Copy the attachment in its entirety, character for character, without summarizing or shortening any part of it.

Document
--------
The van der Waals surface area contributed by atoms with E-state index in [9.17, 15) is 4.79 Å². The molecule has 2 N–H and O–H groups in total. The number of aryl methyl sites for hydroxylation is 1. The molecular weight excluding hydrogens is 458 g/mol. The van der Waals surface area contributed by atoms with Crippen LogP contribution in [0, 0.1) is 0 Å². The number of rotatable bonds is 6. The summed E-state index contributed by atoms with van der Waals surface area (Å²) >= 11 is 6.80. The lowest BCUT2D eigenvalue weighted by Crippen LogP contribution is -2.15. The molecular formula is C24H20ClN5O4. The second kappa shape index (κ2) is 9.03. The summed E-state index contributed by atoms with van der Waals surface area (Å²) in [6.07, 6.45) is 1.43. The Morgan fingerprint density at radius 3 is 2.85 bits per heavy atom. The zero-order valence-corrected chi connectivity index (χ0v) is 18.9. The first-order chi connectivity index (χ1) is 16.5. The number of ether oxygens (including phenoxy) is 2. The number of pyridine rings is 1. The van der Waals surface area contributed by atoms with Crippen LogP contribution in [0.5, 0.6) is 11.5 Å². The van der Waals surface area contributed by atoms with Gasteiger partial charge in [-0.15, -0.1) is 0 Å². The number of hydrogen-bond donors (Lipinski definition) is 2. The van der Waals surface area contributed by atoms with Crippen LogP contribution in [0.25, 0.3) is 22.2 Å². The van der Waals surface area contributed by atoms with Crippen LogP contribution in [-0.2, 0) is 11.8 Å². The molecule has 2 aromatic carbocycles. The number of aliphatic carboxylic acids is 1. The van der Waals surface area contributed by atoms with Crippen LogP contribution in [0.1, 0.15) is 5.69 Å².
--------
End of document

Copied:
The van der Waals surface area contributed by atoms with E-state index in [9.17, 15) is 4.79 Å². The molecule has 2 N–H and O–H groups in total. The number of aryl methyl sites for hydroxylation is 1. The molecular weight excluding hydrogens is 458 g/mol. The van der Waals surface area contributed by atoms with Crippen LogP contribution in [0, 0.1) is 0 Å². The number of rotatable bonds is 6. The summed E-state index contributed by atoms with van der Waals surface area (Å²) >= 11 is 6.80. The lowest BCUT2D eigenvalue weighted by Crippen LogP contribution is -2.15. The molecular formula is C24H20ClN5O4. The second kappa shape index (κ2) is 9.03. The summed E-state index contributed by atoms with van der Waals surface area (Å²) in [6.07, 6.45) is 1.43. The Morgan fingerprint density at radius 3 is 2.85 bits per heavy atom. The zero-order valence-corrected chi connectivity index (χ0v) is 18.9. The first-order chi connectivity index (χ1) is 16.5. The number of ether oxygens (including phenoxy) is 2. The number of pyridine rings is 1. The van der Waals surface area contributed by atoms with Crippen LogP contribution in [0.5, 0.6) is 11.5 Å². The van der Waals surface area contributed by atoms with Gasteiger partial charge in [-0.15, -0.1) is 0 Å². The number of hydrogen-bond donors (Lipinski definition) is 2. The van der Waals surface area contributed by atoms with Crippen LogP contribution in [0.25, 0.3) is 22.2 Å². The van der Waals surface area contributed by atoms with Crippen LogP contribution in [-0.2, 0) is 11.8 Å². The molecule has 2 aromatic carbocycles. The number of aliphatic carboxylic acids is 1. The van der Waals surface area contributed by atoms with Crippen LogP contribution in [0.1, 0.15) is 5.69 Å².